Tag Archives: Volume 20-2

A Small Death
by Susanna Lang

A bat drags its broken wing along the pavement
flutter-kick flutter-kick
and I can do nothing.

Its fur is a glossier brown than I’d imagined.
It doesn’t belong in the daylight
but I can do nothing.

Young women with their dogs on leashes chatter in unintelligible languages.
Elsewhere, people are dying the sudden deaths of war
or the slow diminishment of famine

but this small death is taking place at our feet
while clover and columbine bloom sanguine at the edge of the path.


Published in Cider Press Review, Volume 20, Issue 2.

Susanna LangSusanna Lang’snew collection of poems, Travel Notes from the River Styx, was released in summer 2017 from Terrapin Books. Her last collection was Tracing the Lines (Brick Road Poetry Press, 2013).  A two-time Hambidge fellow, her poems have appeared in such journals as Little Star, Prairie Schooner, december, Prime Number Magazine and Verse Daily, as well as an earlier issue of Cider Press Review.  Her translations of poetry by Yves Bonnefoy include Words in Stone and The Origin of Language. Among her current projects is Self-Portraits, a chapbook collection of ekphrastic poems focused on women across the arts. She lives in Chicago, and teaches in the Chicago Public Schools.

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Walking Through Witchgrass
by Judy Kaber

Tickling my calves as I step along
the side of the road, purple-tinged

panicle with a point like a witch’s broom,
not quite ready to let go, this bunch-grass

will spread its seeds wide from this
plumy fringe. Last year’s chaff

already fallen in some faraway field. Gone
the morning dew so slick along tufted shaft,

my feet crackle in dry grass. My mother’s
words come in letters; my father’s not at

all, hidden in thicker dirt than this panic
grass, buried below some darker surface.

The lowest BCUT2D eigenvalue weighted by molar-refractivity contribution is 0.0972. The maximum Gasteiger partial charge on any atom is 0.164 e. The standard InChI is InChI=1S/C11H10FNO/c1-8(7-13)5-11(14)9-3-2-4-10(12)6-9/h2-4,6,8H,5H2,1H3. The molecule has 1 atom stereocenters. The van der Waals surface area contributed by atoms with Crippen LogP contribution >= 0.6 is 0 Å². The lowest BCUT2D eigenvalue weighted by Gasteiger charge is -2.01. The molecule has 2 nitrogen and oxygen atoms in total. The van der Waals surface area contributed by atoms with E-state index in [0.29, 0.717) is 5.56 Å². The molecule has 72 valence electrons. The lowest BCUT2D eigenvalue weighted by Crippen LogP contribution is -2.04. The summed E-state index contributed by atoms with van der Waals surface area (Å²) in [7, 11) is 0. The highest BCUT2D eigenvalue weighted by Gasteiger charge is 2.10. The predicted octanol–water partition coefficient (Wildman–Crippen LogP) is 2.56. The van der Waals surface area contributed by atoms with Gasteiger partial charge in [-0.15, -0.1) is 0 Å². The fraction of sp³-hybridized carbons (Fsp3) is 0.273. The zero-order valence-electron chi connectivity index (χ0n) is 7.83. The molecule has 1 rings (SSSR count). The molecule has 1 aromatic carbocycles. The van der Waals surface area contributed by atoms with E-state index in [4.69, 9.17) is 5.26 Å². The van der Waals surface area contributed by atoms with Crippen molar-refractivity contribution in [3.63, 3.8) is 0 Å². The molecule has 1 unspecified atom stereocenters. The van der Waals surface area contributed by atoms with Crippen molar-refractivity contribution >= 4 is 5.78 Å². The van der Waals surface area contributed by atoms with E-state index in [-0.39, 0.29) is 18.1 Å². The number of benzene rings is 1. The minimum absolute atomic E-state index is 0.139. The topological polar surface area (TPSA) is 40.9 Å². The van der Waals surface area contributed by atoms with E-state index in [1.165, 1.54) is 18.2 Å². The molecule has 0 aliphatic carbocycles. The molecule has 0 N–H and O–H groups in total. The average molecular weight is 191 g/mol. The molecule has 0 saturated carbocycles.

Caterpillars of several skippers feed
on this foliage, mouths churning. I taste

the dusty air, remember my father’s arm
lifting, the horseshoe swooping high, clanking

down in a puff around the metal stake while I
skulked in a corner of the yard, a cup

of warm Kool-Aid in hand. The road I left on
tarry-hot and long, so long I can’t name

it’s turnings, any more than my father can name
the grasses, growing rampant beside this road.


Published in Cider Press Review, Volume 20, Issue 2.

Judy KaberJudy Kaber’s poems have appeared or are forthcoming in Eclectica, Crab Creek Review, Off the Coast, and The Comstock Review. Contest credits include the Maine Postmark Poetry Contest, the Larry Kramer Memorial Chapbook Contest, and, most recently, second place in the 2016 Muriel Craft Bailey Poetry Contest. She lives in Maine.

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Summer School
by Phillip Sterling

The grass has added tent
to its vocabulary

The air: shuttlecock

And the lowest limbs
of the crabapple: boy


Published in Cider Press Review, Volume 20, Issue 2.

Phillip SterlingPhillip Sterling is the author of two poetry collections, And Then Snow and Mutual Shores, a collection of short fiction, In Which Brief Stories Are Told, and four chapbook-length series of poems:  Significant Others, Quatrains, Abeyance, And for All This: Poems from Isle Royale. He has served as Artist-in-Residence for both Isle Royale National Park and Sleeping Bear Dunes National Lakeshore.

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